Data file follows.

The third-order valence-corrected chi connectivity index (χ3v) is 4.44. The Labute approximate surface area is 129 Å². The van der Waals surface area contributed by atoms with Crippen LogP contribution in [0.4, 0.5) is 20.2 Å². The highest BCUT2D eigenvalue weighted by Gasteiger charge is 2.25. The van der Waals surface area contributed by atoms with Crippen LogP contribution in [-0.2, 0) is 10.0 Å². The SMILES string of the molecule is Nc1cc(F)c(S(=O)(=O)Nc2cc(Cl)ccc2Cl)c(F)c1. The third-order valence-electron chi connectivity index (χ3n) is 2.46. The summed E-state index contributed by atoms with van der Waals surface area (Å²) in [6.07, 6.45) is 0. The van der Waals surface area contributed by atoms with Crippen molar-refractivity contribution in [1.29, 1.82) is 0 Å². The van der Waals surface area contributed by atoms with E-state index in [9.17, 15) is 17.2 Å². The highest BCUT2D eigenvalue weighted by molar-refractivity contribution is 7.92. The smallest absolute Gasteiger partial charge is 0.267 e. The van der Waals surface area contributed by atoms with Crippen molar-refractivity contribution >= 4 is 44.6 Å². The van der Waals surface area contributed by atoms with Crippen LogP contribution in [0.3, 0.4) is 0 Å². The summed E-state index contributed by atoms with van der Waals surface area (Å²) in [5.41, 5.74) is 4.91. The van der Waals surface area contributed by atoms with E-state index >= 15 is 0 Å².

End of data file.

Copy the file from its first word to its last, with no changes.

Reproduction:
The third-order valence-corrected chi connectivity index (χ3v) is 4.44. The Labute approximate surface area is 129 Å². The van der Waals surface area contributed by atoms with Crippen LogP contribution in [0.4, 0.5) is 20.2 Å². The highest BCUT2D eigenvalue weighted by Gasteiger charge is 2.25. The van der Waals surface area contributed by atoms with Crippen LogP contribution in [-0.2, 0) is 10.0 Å². The SMILES string of the molecule is Nc1cc(F)c(S(=O)(=O)Nc2cc(Cl)ccc2Cl)c(F)c1. The third-order valence-electron chi connectivity index (χ3n) is 2.46. The summed E-state index contributed by atoms with van der Waals surface area (Å²) in [6.07, 6.45) is 0. The van der Waals surface area contributed by atoms with Crippen molar-refractivity contribution in [1.29, 1.82) is 0 Å². The van der Waals surface area contributed by atoms with E-state index in [9.17, 15) is 17.2 Å². The highest BCUT2D eigenvalue weighted by molar-refractivity contribution is 7.92. The smallest absolute Gasteiger partial charge is 0.267 e. The van der Waals surface area contributed by atoms with Crippen molar-refractivity contribution >= 4 is 44.6 Å². The van der Waals surface area contributed by atoms with Crippen LogP contribution in [0.3, 0.4) is 0 Å². The summed E-state index contributed by atoms with van der Waals surface area (Å²) in [5.41, 5.74) is 4.91. The van der Waals surface area contributed by atoms with E-state index >= 15 is 0 Å².